Directed by Nathan Frankowski
Storyteller Te Ata was invited to perform at The White House in 1933 for FDR’s first state dinner — an early highlight of a career that spanned six decades. Te Ata earned international fame presenting a unique one-woman show of American Indian heritage and culture to audiences across the United States, Canada, and Europe. Te Ata Thompson Fisher, whose name means “Bearer of the Morning,” was born in 1895 near Emet, Oklahoma, a citizen of the Chickasaw Nation. She set her sights on Broadway and what she thought was her life’s dream. Audition after audition she was rejected and Te Ata instead pursued her passion of storytelling. htpp://www.teatamovie.com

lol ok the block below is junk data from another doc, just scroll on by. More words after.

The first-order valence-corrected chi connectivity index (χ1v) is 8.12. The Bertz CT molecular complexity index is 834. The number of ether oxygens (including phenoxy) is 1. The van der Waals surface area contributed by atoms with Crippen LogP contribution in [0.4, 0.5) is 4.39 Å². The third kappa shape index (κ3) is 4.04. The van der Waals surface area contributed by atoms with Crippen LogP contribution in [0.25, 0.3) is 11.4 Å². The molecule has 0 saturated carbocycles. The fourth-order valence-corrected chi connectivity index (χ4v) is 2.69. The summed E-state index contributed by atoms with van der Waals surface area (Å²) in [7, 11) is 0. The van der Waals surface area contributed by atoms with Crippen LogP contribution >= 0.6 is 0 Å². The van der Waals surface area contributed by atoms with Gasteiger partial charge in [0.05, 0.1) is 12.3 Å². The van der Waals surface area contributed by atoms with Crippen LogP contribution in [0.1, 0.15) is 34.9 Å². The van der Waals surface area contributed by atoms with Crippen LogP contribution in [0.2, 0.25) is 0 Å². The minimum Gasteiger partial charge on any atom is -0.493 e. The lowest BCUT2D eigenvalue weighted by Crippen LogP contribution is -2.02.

The Community Partner for this film is The Friends of Ganondagan.
Director Nathan Frankowski is an international director whose work has taken him to more than 30 countries. He’s best known for directing the successful 2008 documentary Expelled, No Intelligence Allowed, which was the highest grossing doc of 2008. “Te Ata’s life rings true in my own desire as a filmmaker. Using the power of story to shine light in the darkness, where unfamiliarity lies,” Frankowski said.
Writer: Jeannie Barbour, Esther Luttrell